President of the National Associations of Athletics Administrations (NAAA), Ephraim Serette, has described 2017 World Championship mile relay gold medallist Jereem Richards as the future of Trinidad and Tobago athletics.

Serette also praised the coaches at the University of Alabama where the young sprinter attends school, for helping him successfully make the transition to the senior ranks.

“He is the future, and I must congratulate his coaching team at school because you know sometimes in the US, the coaches focus on scoring points for them to maintain their jobs at the universities but I think they handled him well and I think they were looking at the bigger picture and preparing him for these championships,” Serette told shortly after the Trinidadian delegation arrived home on Monday afternoon.


Injury ruled Jamaica's McPherson out of ill-fated 4x400 final, not dispute

Jamaica's Anneisha McLaughlin-Whilby sits in a wheelchair after suffering an injury in the women's 4x400-meter final during the World Athletics Championships in London Sunday, Aug. 13, 2017.

Chrisann Gordon, lead-off runner on Jamaica's 4x400-metre relay team, has helped clear the air about a dispute between Stephenie-Ann McPherson and Shericka Jackson that allegedly led the former to opt out of the World Championships of Athletics final on Sunday.

Jamaica lost the opportunity to defend its 4x400 title when Anneisha McLaughlin-Whilby suffered an injury 100 metres into the second leg of the event, won by the United States.

According to early reports, the two had a heated argument and the team's technical leader, Donald Quarrie, was forced to step in.

However, the reports that this was the reason for McPherson's absence, have since come in for closer scrutiny.

"I heard Stephenie-Ann was having some injury. I don't know what kind of pain she was feeling, but she was the person who was supposed to do the first leg and then me second, but she was unable to do that job tonight (last night)," said Gordon.


Now retired, Bolt excited about the next chapter

Jamaica's Usain Bolt bids farewell during a lap of honor at the end of the World Athletics Championships in London Sunday, Aug. 13, 2017.

It was not the fastest 400m of Usain Bolt’s career (his lifetime best will go down in history as 45.28, dating back to 2007) but it was a landmark circuit for the Jamaican who has illuminated track and field these past nine years with his superhuman talent and his stellar personality.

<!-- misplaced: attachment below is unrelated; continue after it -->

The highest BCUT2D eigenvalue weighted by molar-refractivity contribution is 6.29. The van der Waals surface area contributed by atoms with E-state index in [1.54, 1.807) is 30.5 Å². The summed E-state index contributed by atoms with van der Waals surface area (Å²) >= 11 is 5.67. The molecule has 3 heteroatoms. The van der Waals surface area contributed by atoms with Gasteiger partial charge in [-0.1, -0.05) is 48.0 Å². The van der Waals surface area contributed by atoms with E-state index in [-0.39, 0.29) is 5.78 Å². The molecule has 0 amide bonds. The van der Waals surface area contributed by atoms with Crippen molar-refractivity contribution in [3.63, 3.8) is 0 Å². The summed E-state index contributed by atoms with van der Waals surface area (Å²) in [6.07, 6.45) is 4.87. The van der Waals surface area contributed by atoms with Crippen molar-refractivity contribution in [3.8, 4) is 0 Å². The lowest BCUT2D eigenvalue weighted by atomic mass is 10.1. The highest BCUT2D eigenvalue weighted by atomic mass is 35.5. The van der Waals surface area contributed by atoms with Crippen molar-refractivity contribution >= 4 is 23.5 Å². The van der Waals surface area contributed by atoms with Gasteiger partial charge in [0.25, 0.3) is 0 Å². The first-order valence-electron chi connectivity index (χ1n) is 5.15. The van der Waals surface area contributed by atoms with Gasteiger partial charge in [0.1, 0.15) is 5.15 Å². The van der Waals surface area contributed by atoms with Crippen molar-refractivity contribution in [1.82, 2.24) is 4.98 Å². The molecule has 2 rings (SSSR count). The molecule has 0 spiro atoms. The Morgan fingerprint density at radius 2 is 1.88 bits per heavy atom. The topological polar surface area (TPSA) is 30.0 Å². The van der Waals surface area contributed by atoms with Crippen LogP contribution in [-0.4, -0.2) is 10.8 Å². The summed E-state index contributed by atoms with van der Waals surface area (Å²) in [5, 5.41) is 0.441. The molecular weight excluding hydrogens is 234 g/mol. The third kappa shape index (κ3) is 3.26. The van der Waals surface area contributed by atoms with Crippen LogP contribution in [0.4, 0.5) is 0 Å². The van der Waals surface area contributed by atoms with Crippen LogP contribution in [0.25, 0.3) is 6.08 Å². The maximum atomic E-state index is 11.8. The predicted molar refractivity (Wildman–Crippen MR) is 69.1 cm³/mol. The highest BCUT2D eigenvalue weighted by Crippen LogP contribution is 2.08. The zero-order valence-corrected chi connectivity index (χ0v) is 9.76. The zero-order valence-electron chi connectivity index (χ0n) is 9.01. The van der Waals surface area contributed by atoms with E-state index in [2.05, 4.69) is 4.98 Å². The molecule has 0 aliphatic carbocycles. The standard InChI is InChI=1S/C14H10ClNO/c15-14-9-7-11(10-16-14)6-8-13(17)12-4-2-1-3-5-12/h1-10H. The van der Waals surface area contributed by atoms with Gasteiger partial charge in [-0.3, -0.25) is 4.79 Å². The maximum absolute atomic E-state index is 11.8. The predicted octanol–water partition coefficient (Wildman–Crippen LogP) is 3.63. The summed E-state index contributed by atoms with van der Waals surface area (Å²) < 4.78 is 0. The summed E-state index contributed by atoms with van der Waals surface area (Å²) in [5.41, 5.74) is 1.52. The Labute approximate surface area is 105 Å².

Twenty four hours after his final race ended in the anguish of a torn hamstring on the anchor leg of the 4x100m, the Jamaican phenomenon was back on the track in the London Stadium, soaking up the adoration on a fitting farewell lap of honour at the end of the final session at the IAAF World Championships London 2017.


Coleman sees future Bolt-Gatlin style rivalry with De Grasse

Andre De Grasse and Christian Coleman are expected to be the new stars of sprinting, and the latter wants an amicable rivalry.

Christian Coleman hopes to form a sprinting rivalry with Andre De Grasse akin to that established between Usain Bolt and Justin Gatlin.

Bolt was the dominant sprinter for close to a decade, claiming eight Olympic golds and 14 IAAF World Championship medals before a hamstring injury saw his career end in distressing circumstances as he failed to finish Saturday's 4x100m relay final.

In his last individual event, the Jamaican had to settle for 100m bronze as Gatlin - cast as the villainous foil for Bolt due to his two doping bans - finally got the better of his sprinting adversary in a global final, with 21-year-old Coleman taking the silver in his first appearance on the stage.


Usain Bolt insists there will be no comeback

After his final race ended in disappointment, Usain Bolt insisted: "I won't be one of those people who come back."

Usain Bolt insists he will not go back on his decision to retire after a painful end to his glittering athletics career, and says he has no regrets about racing for one more year following his success at Rio 2016.

Bolt made history at last year's Olympics by winning both the 100 metres and 200m for the third time in succession, but there was to be no fairytale send-off for the sprint icon at the IAAF World Championships in London.

Having finished third in his last individual race, the 100m final, Bolt sensationally pulled up lame with cramp in his left hamstring when running the anchor leg for Jamaica in Saturday's 4x100m relay.